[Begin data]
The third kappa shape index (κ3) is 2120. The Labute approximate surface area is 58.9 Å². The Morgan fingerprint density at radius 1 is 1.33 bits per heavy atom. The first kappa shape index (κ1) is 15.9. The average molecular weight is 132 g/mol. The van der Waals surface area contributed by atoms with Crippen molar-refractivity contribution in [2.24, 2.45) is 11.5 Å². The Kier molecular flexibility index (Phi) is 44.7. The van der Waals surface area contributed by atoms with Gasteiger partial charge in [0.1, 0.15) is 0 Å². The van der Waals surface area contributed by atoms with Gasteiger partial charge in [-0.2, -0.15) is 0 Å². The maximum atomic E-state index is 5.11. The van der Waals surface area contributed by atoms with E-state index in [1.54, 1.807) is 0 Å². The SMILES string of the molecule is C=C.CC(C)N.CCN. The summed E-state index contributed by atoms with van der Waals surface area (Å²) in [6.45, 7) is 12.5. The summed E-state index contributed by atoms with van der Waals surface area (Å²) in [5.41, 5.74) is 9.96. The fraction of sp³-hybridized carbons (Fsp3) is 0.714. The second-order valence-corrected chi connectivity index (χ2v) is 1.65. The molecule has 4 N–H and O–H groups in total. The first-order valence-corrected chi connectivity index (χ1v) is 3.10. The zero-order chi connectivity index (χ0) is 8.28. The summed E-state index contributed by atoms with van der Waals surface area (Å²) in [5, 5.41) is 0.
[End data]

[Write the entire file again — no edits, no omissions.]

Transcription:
The third kappa shape index (κ3) is 2120. The Labute approximate surface area is 58.9 Å². The Morgan fingerprint density at radius 1 is 1.33 bits per heavy atom. The first kappa shape index (κ1) is 15.9. The average molecular weight is 132 g/mol. The van der Waals surface area contributed by atoms with Crippen molar-refractivity contribution in [2.24, 2.45) is 11.5 Å². The Kier molecular flexibility index (Phi) is 44.7. The van der Waals surface area contributed by atoms with Gasteiger partial charge in [0.1, 0.15) is 0 Å². The van der Waals surface area contributed by atoms with Gasteiger partial charge in [-0.2, -0.15) is 0 Å². The maximum atomic E-state index is 5.11. The van der Waals surface area contributed by atoms with E-state index in [1.54, 1.807) is 0 Å². The SMILES string of the molecule is C=C.CC(C)N.CCN. The summed E-state index contributed by atoms with van der Waals surface area (Å²) in [6.45, 7) is 12.5. The summed E-state index contributed by atoms with van der Waals surface area (Å²) in [5.41, 5.74) is 9.96. The fraction of sp³-hybridized carbons (Fsp3) is 0.714. The second-order valence-corrected chi connectivity index (χ2v) is 1.65. The molecule has 4 N–H and O–H groups in total. The first-order valence-corrected chi connectivity index (χ1v) is 3.10. The zero-order chi connectivity index (χ0) is 8.28. The summed E-state index contributed by atoms with van der Waals surface area (Å²) in [5, 5.41) is 0.